CategoryWithAxiom
- class Unital(base_category)[source]#
Bases:
CategoryWithAxiom
- class Blue(base_category)[source]#
Bases:
CategoryWithAxiom
- class sage.categories.category_with_axiom.CategoryWithAxiom(base_category)[source]#
Bases:
Category
An abstract class for categories obtained by adding an axiom to a base category.
See the
category primer
, and in particular its section about axioms for an introduction to axioms, andCategoryWithAxiom
for how to implement axioms and the documentation of the axiom infrastructure.- static __classcall__(*args, **options)[source]#
Make
FoosBar(**)
an alias forFoos(**)._with_axiom("Bar")
.EXAMPLES:
sage: FiniteGroups() Category of finite groups sage: ModulesWithBasis(ZZ) Category of modules with basis over Integer Ring sage: AlgebrasWithBasis(QQ) Category of algebras with basis over Rational Field
>>> from sage.all import * >>> FiniteGroups() Category of finite groups >>> ModulesWithBasis(ZZ) Category of modules with basis over Integer Ring >>> AlgebrasWithBasis(QQ) Category of algebras with basis over Rational Field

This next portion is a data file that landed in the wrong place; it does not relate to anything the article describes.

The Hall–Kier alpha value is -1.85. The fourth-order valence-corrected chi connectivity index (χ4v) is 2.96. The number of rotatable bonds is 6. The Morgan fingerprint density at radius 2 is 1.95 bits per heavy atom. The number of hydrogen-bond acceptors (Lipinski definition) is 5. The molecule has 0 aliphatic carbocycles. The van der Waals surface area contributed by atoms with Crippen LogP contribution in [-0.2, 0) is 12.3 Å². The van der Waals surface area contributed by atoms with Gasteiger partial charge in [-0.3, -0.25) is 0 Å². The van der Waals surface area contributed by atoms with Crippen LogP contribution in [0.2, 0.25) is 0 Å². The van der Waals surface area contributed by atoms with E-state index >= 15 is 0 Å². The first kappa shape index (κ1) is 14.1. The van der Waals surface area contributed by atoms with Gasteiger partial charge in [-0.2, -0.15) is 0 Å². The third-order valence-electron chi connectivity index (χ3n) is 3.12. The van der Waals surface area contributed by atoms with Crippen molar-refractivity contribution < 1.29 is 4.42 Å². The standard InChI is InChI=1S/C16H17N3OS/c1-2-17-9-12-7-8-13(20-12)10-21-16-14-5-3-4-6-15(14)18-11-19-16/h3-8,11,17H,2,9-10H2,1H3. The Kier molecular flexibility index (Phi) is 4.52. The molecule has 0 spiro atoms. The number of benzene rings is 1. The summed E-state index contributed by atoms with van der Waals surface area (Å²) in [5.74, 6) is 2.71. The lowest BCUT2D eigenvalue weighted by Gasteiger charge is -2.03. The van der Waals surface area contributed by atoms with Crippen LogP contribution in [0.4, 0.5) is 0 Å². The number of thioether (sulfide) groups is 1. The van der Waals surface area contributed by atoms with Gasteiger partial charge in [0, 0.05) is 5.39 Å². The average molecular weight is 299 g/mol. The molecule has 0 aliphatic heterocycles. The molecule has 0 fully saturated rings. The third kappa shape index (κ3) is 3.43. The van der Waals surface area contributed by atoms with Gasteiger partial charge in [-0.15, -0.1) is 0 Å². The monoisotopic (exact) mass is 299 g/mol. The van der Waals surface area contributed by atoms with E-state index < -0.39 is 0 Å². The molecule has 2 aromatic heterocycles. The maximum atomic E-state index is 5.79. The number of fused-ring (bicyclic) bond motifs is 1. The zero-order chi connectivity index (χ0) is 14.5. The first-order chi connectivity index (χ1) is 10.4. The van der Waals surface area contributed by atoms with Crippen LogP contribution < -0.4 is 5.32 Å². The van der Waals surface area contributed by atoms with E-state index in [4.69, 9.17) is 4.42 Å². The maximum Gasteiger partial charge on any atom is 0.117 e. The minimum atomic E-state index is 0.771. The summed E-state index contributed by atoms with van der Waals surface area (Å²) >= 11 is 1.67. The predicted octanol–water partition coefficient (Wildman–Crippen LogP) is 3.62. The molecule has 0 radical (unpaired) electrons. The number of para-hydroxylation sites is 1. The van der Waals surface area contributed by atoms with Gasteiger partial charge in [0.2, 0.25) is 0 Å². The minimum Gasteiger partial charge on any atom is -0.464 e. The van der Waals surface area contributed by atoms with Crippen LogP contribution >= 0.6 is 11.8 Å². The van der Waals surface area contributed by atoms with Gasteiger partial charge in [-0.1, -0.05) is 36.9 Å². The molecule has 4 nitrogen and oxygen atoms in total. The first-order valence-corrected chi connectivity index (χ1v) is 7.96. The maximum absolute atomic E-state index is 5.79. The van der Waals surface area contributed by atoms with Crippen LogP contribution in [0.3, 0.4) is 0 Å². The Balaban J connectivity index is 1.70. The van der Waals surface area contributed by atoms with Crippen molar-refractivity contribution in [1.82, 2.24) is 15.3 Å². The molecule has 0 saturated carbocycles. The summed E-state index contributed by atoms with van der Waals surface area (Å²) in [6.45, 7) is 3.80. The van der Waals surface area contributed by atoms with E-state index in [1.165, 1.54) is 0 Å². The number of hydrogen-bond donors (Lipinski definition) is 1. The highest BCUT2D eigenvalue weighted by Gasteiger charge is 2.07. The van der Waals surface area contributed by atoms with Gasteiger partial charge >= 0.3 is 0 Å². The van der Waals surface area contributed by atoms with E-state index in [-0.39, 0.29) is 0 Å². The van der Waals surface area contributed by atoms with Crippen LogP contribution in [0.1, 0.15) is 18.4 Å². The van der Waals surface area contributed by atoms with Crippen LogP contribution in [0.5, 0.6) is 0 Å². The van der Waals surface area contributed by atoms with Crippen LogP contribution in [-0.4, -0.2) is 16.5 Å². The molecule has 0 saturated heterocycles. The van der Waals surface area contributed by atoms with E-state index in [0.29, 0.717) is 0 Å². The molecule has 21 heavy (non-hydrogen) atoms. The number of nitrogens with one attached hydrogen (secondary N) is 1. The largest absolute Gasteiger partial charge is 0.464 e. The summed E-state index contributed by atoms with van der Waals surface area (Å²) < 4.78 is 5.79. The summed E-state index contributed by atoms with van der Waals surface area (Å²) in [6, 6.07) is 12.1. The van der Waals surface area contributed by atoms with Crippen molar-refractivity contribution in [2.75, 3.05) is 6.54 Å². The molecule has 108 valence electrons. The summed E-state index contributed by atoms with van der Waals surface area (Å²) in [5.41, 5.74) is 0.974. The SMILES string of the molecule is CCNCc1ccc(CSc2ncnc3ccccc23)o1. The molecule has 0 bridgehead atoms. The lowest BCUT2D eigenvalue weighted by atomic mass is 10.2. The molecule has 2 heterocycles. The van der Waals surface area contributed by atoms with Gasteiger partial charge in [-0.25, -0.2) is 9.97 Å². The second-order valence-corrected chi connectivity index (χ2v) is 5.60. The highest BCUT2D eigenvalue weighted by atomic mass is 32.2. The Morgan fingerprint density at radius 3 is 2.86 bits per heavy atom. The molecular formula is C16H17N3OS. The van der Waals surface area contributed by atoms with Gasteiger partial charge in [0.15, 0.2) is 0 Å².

This is relevant when e.g.
Foos(**)
does some non trivial transformations:sage: Modules(QQ) is VectorSpaces(QQ) True sage: type(Modules(QQ)) <class 'sage.categories.vector_spaces.VectorSpaces_with_category'> sage: ModulesWithBasis(QQ) is VectorSpaces(QQ).WithBasis() True sage: type(ModulesWithBasis(QQ)) <class 'sage.categories.vector_spaces.VectorSpaces.WithBasis_with_category'>
>>> from sage.all import * >>> Modules(QQ) is VectorSpaces(QQ) True >>> type(Modules(QQ)) <class 'sage.categories.vector_spaces.VectorSpaces_with_category'> >>> ModulesWithBasis(QQ) is VectorSpaces(QQ).WithBasis() True >>> type(ModulesWithBasis(QQ)) <class 'sage.categories.vector_spaces.VectorSpaces.WithBasis_with_category'>
- static __classget__(base_category, base_category_class)[source]#
Implement the binding behavior for categories with axioms.
This method implements a binding behavior on category with axioms so that, when a category
Cs
implements an axiomA
with a nested classCs.A